Distributive Justice in Fisheries Management
Journal or Book Title
Based on current demand for fishery resources and the status of fish stocks, many marine species are scarce. When scarcity requires the allocation of fishery resources among competing interests, not all interests will receive the allocation they want or feel they deserve. There will be claims of unjust allocations, and the issues of fairness and justice will be raised by anglers and commercial fishers. The Magnuson Fishery Conservation and Management Act requires that allocations be fair and equitable; however, what is meant by these terms, or the likely response to allocations perceived to be unfair or inequitable, is not clear or easily agreed upon. Some means of understanding, evaluating, and responding to these claims is needed. Distributive justice pertains to the fairness of the distribution of conditions and goods that affect individual well-being. Two major conceptual approaches to the study of distributive justice are equity theory and relative deprivation. Differences between these two conceptual approaches are discussed. Two case studies illustrate how equity theory and relative deprivation can be applied to enhance management understanding of constituency response to allocation decisions. Five research needs are identified.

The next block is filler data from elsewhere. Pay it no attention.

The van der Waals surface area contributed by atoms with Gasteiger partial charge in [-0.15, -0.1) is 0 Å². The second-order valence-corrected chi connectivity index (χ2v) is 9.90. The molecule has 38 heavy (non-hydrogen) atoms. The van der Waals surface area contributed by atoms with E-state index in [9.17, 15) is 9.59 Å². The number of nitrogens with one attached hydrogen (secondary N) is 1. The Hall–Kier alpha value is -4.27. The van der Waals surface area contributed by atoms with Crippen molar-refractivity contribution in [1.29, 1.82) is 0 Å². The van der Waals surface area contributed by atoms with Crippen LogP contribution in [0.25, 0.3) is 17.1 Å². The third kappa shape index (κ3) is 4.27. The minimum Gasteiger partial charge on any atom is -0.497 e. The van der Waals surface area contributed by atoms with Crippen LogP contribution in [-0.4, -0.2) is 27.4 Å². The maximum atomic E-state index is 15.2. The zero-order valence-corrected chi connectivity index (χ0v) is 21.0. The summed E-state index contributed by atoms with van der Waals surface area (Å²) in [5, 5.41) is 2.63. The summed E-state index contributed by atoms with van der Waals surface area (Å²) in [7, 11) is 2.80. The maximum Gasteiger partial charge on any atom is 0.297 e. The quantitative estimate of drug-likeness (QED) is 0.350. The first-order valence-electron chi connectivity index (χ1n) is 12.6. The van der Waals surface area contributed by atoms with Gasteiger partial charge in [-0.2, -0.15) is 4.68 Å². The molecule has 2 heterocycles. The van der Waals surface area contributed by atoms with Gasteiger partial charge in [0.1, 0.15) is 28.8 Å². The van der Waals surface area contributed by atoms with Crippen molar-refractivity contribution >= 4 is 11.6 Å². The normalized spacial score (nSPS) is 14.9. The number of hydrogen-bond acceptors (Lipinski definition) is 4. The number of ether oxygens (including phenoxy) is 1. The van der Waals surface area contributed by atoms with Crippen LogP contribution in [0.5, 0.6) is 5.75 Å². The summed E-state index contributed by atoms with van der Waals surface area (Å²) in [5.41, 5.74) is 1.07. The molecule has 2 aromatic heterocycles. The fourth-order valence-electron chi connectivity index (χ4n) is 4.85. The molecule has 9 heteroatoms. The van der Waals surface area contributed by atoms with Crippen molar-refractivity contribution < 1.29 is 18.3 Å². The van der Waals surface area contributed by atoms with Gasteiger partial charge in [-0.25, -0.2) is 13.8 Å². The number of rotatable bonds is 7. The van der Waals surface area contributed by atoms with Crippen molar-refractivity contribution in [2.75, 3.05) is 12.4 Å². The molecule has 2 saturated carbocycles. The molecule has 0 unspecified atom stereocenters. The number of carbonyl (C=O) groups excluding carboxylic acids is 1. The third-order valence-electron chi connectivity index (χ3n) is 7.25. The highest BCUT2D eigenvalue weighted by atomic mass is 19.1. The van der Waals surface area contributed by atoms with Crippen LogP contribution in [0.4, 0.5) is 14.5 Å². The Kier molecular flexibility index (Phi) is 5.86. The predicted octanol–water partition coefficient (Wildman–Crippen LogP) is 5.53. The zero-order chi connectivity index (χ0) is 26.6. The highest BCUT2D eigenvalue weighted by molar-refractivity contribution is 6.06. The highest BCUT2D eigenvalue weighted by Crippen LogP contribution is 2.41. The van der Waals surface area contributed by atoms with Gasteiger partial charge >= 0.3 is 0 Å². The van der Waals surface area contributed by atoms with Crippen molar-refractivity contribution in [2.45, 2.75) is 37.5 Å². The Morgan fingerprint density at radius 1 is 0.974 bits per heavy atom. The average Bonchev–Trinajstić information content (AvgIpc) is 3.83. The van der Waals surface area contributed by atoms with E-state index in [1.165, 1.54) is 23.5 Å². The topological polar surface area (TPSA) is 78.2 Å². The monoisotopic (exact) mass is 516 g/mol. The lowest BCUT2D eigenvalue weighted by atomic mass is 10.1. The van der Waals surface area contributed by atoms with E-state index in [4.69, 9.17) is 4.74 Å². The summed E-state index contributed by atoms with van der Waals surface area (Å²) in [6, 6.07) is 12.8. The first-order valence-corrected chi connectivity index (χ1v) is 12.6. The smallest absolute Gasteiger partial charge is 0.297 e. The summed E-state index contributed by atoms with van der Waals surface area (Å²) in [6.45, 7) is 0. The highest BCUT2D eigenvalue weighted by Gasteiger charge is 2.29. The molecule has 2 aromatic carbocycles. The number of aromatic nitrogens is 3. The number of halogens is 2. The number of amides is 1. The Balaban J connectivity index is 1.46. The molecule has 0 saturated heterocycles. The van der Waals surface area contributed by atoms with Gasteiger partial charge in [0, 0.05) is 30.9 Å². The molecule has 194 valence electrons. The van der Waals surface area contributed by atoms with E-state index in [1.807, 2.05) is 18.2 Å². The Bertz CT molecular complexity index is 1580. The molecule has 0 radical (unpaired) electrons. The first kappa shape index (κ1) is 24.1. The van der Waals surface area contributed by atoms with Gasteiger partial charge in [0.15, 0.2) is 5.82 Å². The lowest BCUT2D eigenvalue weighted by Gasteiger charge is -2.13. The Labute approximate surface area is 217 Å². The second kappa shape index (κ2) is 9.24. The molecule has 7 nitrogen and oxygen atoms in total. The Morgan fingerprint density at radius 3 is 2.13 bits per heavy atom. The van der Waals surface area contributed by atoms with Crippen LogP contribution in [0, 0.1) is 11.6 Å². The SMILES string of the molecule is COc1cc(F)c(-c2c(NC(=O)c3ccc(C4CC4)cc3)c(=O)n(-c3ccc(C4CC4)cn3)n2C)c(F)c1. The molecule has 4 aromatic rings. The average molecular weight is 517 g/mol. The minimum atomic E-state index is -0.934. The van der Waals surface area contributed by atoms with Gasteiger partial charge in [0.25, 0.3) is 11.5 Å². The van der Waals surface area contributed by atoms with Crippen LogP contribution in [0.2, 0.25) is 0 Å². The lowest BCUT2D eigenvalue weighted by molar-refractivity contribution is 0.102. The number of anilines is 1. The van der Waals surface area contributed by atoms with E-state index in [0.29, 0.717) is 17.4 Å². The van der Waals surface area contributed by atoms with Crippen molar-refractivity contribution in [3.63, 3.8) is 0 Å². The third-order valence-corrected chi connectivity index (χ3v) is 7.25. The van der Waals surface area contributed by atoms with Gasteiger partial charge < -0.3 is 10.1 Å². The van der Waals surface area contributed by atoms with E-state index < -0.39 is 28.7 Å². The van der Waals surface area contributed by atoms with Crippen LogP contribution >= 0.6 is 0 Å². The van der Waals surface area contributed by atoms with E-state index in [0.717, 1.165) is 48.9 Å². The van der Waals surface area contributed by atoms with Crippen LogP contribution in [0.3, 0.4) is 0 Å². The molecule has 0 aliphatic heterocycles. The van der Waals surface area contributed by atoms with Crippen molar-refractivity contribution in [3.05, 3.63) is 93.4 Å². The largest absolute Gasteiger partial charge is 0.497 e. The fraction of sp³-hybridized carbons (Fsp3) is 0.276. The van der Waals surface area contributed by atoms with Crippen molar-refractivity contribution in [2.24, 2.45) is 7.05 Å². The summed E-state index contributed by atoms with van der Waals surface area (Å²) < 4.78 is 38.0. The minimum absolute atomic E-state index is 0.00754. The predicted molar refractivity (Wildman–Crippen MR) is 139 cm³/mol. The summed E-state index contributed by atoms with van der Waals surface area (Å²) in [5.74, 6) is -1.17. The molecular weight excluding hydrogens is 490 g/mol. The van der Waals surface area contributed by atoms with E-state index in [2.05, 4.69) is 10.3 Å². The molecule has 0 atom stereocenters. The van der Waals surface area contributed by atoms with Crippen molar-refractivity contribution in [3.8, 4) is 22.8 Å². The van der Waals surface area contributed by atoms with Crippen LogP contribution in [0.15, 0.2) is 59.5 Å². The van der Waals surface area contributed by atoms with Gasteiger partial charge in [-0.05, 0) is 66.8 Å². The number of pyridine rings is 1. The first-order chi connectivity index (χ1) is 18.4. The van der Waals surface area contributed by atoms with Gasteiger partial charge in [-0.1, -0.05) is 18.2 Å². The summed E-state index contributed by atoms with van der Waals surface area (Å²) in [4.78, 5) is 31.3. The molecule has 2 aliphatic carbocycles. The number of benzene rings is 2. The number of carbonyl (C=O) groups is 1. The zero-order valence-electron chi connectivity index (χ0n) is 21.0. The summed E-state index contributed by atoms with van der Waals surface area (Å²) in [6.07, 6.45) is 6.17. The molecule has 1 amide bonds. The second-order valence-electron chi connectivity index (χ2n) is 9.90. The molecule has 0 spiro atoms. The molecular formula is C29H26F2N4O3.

Loomis, DK and DITTON, RB, "Distributive Justice in Fisheries Management" (1993). FISHERIES. 303.